HONG KONG — An international delegation, including U.S. Health and Human Services Secretary Michael Leavitt, toured a chicken coop in Thailand on Tuesday. The barn had been scrubbed clean of the bird flu virus plaguing much of Asia.
“We are worried about places where we are not seeing processing done with this level and degree of quality,” said Leavitt. “It only takes one spark to set this virus off.”
Asia is where the avian virus first started killing birds and then people. The current virus, discovered in 1997, is now spreading faster and farther than ever.
That’s why the United States and other countries are watching it so closely.
“If it happens anywhere there is risk everywhere,” said Leavitt.
A perfect starting point
The virus is concentrated in some of the poorest countries in Asia, the ones least able to contain a health crisis. At least 117 people have been infected. More than half of them have died from the disease.
Southeast Asia is the perfect starting point for a pandemic. Millions of people are in close proximity to each other and to the birds that can carry the deadly virus.
Vietnam is the hardest-hit nation, where wandering domestic chickens have spread the bird flu from farm to farm. Villagers who catch the virus complain of fever one day and are dead the next.
The United States and China have sent money to Vietnam to help vaccinate 260 million birds, but the disease is spreading faster than the vaccine. If one bird is sick, the entire flock is destroyed, but not the ones on neighboring farms, a situation some experts believe is helping to perpetuate the disease.
Twelve people have died in Thailand, four in Cambodia and three in Indonesia. Each country is stockpiling as much anti-viral medication as it can, but no one country has enough to protect even a quarter of its population, so the focus continues to be on containment.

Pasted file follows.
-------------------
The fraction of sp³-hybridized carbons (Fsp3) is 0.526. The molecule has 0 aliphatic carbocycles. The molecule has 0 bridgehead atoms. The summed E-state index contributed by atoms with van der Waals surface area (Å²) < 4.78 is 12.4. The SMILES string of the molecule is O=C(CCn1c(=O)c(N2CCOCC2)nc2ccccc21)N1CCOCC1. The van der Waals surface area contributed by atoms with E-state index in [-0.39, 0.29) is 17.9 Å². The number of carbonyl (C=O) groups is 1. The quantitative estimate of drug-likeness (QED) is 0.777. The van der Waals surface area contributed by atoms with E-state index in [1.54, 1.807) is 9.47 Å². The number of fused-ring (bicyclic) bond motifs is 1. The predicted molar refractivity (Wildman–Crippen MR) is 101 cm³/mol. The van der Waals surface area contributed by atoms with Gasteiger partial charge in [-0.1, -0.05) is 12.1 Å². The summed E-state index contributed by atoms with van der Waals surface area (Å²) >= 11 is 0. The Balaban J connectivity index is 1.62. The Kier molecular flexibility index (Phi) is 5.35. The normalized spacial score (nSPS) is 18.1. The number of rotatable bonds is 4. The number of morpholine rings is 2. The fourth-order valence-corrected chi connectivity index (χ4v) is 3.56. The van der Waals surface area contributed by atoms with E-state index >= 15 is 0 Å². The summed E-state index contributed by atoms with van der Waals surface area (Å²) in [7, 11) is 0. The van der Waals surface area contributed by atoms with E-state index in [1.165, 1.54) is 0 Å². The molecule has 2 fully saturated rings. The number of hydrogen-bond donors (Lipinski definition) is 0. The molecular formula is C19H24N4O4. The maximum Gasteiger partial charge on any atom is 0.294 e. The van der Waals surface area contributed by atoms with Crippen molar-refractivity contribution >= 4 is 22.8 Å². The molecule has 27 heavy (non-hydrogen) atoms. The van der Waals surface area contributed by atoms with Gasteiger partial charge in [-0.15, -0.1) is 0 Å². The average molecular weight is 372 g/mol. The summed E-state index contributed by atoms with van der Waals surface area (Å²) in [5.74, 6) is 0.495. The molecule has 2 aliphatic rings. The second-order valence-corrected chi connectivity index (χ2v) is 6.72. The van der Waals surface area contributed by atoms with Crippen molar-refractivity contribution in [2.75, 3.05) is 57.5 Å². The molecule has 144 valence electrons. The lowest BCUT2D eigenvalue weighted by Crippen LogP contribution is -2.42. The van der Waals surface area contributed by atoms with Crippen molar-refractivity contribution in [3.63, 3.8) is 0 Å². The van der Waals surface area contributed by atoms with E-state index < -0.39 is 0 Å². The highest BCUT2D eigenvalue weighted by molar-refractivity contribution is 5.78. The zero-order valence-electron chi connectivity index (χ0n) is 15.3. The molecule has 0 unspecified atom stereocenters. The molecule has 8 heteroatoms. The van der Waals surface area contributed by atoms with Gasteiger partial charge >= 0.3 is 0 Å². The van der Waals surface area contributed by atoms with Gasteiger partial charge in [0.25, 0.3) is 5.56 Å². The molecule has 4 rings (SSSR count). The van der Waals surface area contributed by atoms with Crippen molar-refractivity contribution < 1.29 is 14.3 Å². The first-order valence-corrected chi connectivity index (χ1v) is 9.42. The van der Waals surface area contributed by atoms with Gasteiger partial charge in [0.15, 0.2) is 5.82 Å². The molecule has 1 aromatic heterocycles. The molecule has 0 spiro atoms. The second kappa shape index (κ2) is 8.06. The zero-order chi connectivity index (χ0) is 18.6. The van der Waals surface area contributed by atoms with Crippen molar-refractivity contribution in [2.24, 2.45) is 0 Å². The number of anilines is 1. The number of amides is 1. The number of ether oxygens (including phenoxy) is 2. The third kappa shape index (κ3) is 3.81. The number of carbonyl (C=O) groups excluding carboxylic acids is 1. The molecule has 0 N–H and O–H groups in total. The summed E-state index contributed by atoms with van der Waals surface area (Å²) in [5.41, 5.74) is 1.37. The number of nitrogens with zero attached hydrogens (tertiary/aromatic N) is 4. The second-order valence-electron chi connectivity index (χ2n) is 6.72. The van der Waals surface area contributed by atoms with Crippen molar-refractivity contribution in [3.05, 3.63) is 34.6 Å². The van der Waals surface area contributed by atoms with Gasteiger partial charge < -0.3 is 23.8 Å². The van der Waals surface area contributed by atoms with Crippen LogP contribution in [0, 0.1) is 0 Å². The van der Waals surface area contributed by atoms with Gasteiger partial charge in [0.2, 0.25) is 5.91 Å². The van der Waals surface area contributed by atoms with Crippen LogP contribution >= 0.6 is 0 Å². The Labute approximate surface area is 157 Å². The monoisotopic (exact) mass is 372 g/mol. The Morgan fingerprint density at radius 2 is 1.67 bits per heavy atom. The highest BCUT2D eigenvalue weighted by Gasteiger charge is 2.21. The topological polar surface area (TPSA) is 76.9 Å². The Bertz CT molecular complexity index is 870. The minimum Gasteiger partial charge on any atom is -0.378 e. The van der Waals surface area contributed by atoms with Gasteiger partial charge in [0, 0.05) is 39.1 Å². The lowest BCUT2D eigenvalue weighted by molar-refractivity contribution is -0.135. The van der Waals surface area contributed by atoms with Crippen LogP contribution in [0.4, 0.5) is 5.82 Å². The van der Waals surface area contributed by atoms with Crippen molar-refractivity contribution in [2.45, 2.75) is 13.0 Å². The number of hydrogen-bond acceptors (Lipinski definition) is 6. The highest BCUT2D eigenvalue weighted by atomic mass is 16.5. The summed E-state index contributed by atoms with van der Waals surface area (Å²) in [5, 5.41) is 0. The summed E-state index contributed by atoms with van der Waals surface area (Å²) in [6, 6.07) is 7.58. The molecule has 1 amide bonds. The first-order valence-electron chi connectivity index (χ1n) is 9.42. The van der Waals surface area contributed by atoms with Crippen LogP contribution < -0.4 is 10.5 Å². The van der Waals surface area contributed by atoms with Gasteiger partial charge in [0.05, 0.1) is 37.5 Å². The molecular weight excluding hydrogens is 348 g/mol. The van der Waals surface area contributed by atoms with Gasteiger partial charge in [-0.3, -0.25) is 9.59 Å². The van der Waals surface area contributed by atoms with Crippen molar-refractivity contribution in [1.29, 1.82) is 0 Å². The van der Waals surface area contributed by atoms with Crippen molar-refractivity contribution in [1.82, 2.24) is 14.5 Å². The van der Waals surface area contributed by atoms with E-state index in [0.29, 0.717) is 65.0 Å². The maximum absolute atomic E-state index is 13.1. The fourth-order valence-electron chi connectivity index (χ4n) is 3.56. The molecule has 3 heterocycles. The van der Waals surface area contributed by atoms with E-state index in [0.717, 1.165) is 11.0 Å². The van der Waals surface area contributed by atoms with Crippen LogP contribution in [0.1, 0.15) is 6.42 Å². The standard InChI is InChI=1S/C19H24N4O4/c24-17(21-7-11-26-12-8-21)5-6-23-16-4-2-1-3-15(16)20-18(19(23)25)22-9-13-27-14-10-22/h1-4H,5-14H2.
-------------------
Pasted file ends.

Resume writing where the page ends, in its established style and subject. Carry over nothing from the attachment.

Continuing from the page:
Is a pandemic inevitable?
Hong Kong is clear of the virus for now, but health officials are resigned to the fact that an outbreak is coming.
Don't miss these Health stories
More women opting for preventive mastectomy - but should they be?
Rates of women who are opting for preventive mastectomies, such as Angeline Jolie, have increased by an estimated 50 percent in recent years, experts say. But many doctors are puzzled because the operation doesn't carry a 100 percent guarantee, it's major surgery -- and women have other options, from a once-a-day pill to careful monitoring.
- Larry Page's damaged vocal cords: Treatment comes with trade-offs
- Report questioning salt guidelines riles heart experts
- CDC: 2012 was deadliest year for West Nile in US
- What stresses moms most? Themselves, survey says
- More women opting for preventive mastectomy - but should they be?
“We cannot stop that from happening,” said Dr. Ronald Lam, in charge of Hong Kong’s emergency medical response. “Definitely pandemic will come.”
Hospitals, nursing homes and clinics are monitored for signs of influenza. Every incoming passenger at the airport is electronically scanned for fever.
Experts fear that if the disease becomes contagious among people, someone boarding a plane in a place like Hong Kong could spread the virus around the world in a matter of hours.
"You'd be surprised how fast that virus can travel from a Third World, backward country farm into New York City,” said Dr. Frederick Leung of Hong Kong University, who has studied the avian virus for years. "I bet it is faster than a terrorist can arrive."
“Viruses observe no country boundaries,” added Leung, whose lab is often called upon to verify and track the deadly flu. “The virus doesn’t apply for a visa to go travel.”
Charles Hadlock is an NBC Correspondent on assignment in China.